The Need For Real Change in our Criminal Justice System

A question I hear a lot is: "Isn't King County already very progressive on criminal justice issues?" Or, stated another way, "Aren't we slowly but surely moving toward reform?"

Sadly, the answer is "no".

In my twenty years as a public defender I’ve seen first hand how the regressive policies and practices of the County Prosecutor have hurt our residents. I’ve seen how our status quo disproportionately affects the poor and people of color. We cannot sit by any longer waiting for incremental change.

At its core, the justice system presided over by Dan Satterberg remains racist, oppressive, ineffective and wasteful. When there has been slow motion towards progress at the Prosecutor’s office, it has only come when politically convenient, and the results have been shallow or meaningless. Our Prosecutor's recent statements against the death penalty are overshadowed by his very recent use of $15 million taxpayer dollars to prosecute a death penalty case. Our Prosecutor's support of community-established diversion programs and has not led to a reduction in overall prosecutions or incarcerations.  Our jail population remains outrageously high. Our African American residents continue to be imprisoned at grotesquely disparate rates.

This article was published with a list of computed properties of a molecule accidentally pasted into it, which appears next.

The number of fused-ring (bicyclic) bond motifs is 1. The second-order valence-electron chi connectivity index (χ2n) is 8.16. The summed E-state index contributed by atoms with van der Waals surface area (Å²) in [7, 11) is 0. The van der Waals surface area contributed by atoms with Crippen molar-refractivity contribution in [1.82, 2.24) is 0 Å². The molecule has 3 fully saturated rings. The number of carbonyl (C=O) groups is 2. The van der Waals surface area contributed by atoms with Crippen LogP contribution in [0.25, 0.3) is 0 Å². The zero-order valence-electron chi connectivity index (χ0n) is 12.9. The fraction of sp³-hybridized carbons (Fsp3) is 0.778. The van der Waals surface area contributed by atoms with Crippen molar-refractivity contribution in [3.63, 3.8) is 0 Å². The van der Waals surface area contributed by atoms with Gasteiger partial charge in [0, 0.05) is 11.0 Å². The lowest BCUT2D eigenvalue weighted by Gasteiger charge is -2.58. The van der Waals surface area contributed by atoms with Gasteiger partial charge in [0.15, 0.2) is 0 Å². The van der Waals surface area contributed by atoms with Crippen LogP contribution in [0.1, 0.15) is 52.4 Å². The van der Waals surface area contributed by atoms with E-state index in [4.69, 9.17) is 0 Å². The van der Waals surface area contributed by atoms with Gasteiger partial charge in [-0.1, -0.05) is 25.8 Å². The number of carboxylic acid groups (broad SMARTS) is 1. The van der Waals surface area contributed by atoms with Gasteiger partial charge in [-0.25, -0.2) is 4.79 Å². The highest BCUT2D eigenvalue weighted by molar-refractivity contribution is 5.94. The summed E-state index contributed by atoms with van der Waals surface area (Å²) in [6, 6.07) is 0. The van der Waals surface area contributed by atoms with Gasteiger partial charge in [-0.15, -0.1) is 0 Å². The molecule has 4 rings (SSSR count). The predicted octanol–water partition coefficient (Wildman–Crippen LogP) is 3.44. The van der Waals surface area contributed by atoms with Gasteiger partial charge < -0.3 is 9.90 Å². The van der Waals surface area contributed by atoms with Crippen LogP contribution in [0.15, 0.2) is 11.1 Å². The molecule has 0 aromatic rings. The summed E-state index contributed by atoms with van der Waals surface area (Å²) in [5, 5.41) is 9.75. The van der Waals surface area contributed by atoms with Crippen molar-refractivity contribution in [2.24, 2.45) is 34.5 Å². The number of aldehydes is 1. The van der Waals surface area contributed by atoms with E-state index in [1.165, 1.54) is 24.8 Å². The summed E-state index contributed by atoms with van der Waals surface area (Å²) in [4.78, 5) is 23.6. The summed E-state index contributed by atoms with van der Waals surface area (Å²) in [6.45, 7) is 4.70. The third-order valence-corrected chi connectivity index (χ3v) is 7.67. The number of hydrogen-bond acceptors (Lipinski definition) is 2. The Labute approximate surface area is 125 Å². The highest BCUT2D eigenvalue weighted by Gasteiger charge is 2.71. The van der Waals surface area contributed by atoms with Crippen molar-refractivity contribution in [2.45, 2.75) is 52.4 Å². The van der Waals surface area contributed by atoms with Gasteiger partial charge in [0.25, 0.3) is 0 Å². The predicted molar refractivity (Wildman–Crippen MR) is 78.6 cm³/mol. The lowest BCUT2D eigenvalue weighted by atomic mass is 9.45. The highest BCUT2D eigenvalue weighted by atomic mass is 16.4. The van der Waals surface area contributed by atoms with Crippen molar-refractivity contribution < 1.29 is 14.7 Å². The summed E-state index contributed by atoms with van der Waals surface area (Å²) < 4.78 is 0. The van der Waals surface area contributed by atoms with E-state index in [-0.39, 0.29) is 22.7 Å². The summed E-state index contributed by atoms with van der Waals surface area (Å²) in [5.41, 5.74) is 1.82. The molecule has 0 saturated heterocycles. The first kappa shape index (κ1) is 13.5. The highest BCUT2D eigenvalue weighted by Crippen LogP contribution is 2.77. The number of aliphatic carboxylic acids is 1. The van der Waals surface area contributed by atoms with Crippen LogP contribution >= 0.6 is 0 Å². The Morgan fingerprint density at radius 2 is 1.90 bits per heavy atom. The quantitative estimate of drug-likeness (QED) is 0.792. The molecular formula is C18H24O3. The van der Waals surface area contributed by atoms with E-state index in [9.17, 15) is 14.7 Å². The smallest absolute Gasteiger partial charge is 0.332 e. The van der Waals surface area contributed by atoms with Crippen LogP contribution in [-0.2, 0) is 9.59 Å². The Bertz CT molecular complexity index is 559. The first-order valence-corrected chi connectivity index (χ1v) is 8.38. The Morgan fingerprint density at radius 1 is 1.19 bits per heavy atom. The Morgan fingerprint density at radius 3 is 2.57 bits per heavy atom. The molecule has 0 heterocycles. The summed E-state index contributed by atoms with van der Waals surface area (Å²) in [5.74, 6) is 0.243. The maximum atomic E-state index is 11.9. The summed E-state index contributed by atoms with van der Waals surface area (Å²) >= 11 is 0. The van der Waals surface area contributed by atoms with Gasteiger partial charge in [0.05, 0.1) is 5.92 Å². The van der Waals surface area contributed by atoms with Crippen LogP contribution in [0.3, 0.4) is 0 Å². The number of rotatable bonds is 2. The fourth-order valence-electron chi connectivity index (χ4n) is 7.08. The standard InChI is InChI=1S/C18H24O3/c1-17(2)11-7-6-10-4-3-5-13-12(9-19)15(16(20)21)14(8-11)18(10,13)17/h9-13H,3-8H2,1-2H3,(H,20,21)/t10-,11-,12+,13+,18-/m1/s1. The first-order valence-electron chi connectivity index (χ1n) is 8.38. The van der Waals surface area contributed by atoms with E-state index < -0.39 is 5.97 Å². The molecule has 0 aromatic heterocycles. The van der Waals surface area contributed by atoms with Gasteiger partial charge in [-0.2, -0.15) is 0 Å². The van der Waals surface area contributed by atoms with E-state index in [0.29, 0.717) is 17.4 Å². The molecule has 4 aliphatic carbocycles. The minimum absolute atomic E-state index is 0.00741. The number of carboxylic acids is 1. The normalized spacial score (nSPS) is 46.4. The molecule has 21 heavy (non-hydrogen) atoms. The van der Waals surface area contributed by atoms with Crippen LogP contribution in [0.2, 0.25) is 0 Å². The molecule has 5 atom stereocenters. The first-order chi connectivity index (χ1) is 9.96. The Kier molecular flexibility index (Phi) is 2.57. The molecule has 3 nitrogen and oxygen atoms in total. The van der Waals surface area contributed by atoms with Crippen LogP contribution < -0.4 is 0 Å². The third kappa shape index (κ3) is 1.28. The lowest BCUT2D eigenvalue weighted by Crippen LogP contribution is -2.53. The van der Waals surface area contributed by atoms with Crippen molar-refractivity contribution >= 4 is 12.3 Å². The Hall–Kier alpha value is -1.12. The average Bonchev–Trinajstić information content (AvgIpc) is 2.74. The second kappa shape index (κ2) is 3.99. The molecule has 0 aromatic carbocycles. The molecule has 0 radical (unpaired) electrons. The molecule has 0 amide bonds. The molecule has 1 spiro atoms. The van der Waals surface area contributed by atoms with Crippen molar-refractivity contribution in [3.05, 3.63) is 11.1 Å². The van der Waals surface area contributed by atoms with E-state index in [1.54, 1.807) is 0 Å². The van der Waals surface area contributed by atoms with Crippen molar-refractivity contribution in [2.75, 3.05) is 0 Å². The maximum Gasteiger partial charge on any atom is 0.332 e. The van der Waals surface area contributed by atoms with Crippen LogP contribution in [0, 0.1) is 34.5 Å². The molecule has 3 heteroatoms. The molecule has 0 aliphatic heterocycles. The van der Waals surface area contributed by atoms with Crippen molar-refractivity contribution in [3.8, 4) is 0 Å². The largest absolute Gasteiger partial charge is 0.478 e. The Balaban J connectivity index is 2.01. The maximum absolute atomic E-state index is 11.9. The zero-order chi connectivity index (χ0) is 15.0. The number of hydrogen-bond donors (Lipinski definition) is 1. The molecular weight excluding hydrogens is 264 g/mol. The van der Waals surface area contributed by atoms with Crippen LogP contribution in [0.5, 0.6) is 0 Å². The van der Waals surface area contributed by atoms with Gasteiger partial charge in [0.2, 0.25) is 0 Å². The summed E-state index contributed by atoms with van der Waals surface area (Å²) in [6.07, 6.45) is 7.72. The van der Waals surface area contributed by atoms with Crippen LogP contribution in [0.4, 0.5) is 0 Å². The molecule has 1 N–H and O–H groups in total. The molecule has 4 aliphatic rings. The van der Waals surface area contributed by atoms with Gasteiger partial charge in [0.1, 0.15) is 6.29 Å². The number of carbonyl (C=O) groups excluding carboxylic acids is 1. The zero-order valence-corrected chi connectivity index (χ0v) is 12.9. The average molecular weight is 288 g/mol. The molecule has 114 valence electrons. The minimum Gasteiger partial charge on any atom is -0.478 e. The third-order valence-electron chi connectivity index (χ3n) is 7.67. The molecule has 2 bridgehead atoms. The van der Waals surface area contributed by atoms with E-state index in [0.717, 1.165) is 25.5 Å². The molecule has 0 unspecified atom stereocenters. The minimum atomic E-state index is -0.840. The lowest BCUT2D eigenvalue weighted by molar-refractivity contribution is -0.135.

Sadly, whatever slow changes have occurred, have become a way to silence those asking for real reform in our criminal justice system. We are having overdue conversations about ending the death penalty and diverting the lowest level drug offenders, when we should be talking about ending mass incarceration and systemic racism in our County and our State.  This requires that we dismantle the school to prison pipeline, stop talking over women in the courtroom, stop denying access to medical care and accommodations to defendants with mental illnesses and disabilities, end coercive plea bargaining, and hold law enforcement officers accountable for misconduct. 

King County should be a national model for progressive policies in action. It is not enough to shuffle along towards change.  I believe that the time has come to make full strides. To see the changes I will make on my first day in office, click here.